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StringBuffer and equals()

 
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public class Test110c {

public static void main(String [] args) {
StringBuffer sb1 = new StringBuffer("abcd");
StringBuffer sb2 = new StringBuffer("abcd");
System.out.println(sb1.equals(sb2));
}
}
Delivers "false".
Objects have same content. Does StringBuffer not override "equals" correctly?
Thomas
 
Thomas Markl
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I think I've got the answer:
posted February 24, 2001 10:00 AM
--------------------------------------------------------------------------------
No, StringBuffer.equals() does not behave in the same way as String.equals(). In the javadoc for StringBuffer, you can see that it just inherits the default implementation (Object.equals()), and The equals method for class Object implements the most discriminating possible equivalence relation on objects; that is, for any reference values x and y, this method returns true if and only if x and y refer to the same object (x==y has the value true).
In other words, two stringBuffer1.equals(stringBuffer2) only if stringBuffer1 == stringBuffer2. If you need to compare, sort, convert or otherwise process a StringBuffer, turn it into a String first.
- Peter
 
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sb1.toString().equals(sb2.toString());
right?
---
Robbies
-----------------------------
1.java IDE tool : JawaBeginer
2.Java Jar tool : JavaJar
http://www.pivotonic.com
 
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Robbie- right.
[Thomas]: Does StringBuffer not override "equals" correctly?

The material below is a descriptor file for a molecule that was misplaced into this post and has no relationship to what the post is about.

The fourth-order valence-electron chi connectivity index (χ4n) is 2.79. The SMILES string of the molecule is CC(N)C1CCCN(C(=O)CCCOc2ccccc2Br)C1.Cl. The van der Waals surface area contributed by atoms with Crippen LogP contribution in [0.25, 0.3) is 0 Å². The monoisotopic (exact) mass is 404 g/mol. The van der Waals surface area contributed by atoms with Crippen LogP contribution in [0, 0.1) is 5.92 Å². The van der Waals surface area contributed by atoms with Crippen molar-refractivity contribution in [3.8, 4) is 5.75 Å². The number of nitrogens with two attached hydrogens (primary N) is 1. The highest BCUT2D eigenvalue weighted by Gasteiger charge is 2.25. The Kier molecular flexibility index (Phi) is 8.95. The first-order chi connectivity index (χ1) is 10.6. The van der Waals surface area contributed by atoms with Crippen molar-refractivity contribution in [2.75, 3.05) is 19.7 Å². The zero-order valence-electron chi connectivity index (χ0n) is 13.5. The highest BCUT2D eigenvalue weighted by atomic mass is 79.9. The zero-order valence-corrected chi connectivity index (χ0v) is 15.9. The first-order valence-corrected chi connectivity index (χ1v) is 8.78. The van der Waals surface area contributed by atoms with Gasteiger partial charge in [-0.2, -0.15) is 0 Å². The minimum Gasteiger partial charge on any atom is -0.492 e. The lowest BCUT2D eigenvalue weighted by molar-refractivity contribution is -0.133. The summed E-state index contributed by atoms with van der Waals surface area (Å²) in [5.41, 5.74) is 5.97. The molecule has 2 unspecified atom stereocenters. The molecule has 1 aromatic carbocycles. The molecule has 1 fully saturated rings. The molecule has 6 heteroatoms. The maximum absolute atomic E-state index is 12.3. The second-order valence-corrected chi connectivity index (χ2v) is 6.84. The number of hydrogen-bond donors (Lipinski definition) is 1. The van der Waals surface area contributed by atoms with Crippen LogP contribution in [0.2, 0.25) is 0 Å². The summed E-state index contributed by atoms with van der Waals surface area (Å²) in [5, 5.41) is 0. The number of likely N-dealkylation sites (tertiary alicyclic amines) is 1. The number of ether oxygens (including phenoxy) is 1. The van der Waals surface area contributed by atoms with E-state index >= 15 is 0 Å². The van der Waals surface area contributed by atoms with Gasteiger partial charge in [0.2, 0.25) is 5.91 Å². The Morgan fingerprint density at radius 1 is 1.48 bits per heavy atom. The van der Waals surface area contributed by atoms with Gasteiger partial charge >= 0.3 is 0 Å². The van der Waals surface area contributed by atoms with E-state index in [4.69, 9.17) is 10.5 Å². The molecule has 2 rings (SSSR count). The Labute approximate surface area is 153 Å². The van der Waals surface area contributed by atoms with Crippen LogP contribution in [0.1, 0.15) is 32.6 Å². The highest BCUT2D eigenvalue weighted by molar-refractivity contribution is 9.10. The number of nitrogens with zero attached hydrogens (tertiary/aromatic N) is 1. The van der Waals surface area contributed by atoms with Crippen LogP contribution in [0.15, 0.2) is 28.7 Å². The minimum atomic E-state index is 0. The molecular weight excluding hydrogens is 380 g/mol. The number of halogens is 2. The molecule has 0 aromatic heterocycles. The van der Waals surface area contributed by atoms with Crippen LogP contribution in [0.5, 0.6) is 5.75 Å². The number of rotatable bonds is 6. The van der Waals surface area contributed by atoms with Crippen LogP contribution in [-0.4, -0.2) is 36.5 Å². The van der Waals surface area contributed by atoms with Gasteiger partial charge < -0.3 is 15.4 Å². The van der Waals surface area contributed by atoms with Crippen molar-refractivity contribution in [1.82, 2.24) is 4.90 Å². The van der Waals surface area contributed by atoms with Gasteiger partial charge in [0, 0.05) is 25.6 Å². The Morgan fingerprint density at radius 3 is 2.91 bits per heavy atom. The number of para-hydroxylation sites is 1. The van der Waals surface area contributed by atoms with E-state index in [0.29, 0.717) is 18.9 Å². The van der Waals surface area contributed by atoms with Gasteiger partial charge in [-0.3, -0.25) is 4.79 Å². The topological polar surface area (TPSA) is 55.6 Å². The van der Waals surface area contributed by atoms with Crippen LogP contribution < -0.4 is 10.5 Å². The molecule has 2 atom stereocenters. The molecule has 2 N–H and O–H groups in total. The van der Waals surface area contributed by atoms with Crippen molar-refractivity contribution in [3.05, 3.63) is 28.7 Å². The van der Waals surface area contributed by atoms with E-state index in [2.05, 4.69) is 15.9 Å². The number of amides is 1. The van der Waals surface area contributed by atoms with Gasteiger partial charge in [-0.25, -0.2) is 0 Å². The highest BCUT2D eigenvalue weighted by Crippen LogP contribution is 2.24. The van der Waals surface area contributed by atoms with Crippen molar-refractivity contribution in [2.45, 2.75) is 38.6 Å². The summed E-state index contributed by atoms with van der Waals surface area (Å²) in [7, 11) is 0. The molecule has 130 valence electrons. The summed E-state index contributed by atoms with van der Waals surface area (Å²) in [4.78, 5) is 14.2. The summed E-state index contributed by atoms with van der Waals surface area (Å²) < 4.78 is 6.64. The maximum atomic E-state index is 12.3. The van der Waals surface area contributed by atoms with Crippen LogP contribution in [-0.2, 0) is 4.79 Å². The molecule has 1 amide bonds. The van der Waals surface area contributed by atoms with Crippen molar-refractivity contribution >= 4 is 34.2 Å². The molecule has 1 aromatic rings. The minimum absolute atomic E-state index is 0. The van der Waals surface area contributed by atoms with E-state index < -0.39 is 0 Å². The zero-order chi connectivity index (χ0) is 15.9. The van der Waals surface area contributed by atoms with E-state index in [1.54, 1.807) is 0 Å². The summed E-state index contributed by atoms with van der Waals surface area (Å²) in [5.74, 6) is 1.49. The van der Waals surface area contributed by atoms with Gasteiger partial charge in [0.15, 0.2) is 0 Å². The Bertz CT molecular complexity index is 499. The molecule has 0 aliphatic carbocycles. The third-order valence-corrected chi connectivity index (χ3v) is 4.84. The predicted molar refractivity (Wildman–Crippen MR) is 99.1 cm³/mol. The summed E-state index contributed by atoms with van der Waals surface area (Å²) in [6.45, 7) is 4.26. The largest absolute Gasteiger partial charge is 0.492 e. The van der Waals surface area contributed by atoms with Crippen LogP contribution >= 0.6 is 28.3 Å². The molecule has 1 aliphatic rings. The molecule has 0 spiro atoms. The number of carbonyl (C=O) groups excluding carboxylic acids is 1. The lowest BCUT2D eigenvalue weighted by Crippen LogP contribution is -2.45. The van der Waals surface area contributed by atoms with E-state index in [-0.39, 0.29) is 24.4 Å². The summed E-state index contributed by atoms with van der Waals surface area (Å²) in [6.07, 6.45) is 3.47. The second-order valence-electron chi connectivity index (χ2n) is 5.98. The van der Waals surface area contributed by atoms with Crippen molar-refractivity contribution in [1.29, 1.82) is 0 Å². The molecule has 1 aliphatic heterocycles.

The override is correct. One of the requirements for equals() as defined in the Object API is that "It is consistent: for any reference values x and y, multiple invocations of x.equals(y) consistently return true or consistently return false, provided no information used in equals comparisons on the object is modified". If x and y refer to immutable objects, you can guarantee that two objects that are "equal" will always be equal - and so it makes sence to override equals() based on a comparison of the immutable attributes of the class. However if the class is not immutable, it's very difficult to guarantee that two "equal" objects will remain equal. In StringBuffer they correctly chose not to override the Object equals() method, because otherwise they couldn't guarantee a consistent equals() method.
 
Robbie shi
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thank u,Jim Yingst
i got it~~
StringBuffer is not a consistant container~~
the length of the StringBuffer can change
after it was initialized..
i guess java compiler prevent you doing such
comparing
----
Robbies
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1.java IDE tool : JawaBeginer
2.Java Jar tool : JavaJar
http://www.pivotonic.com
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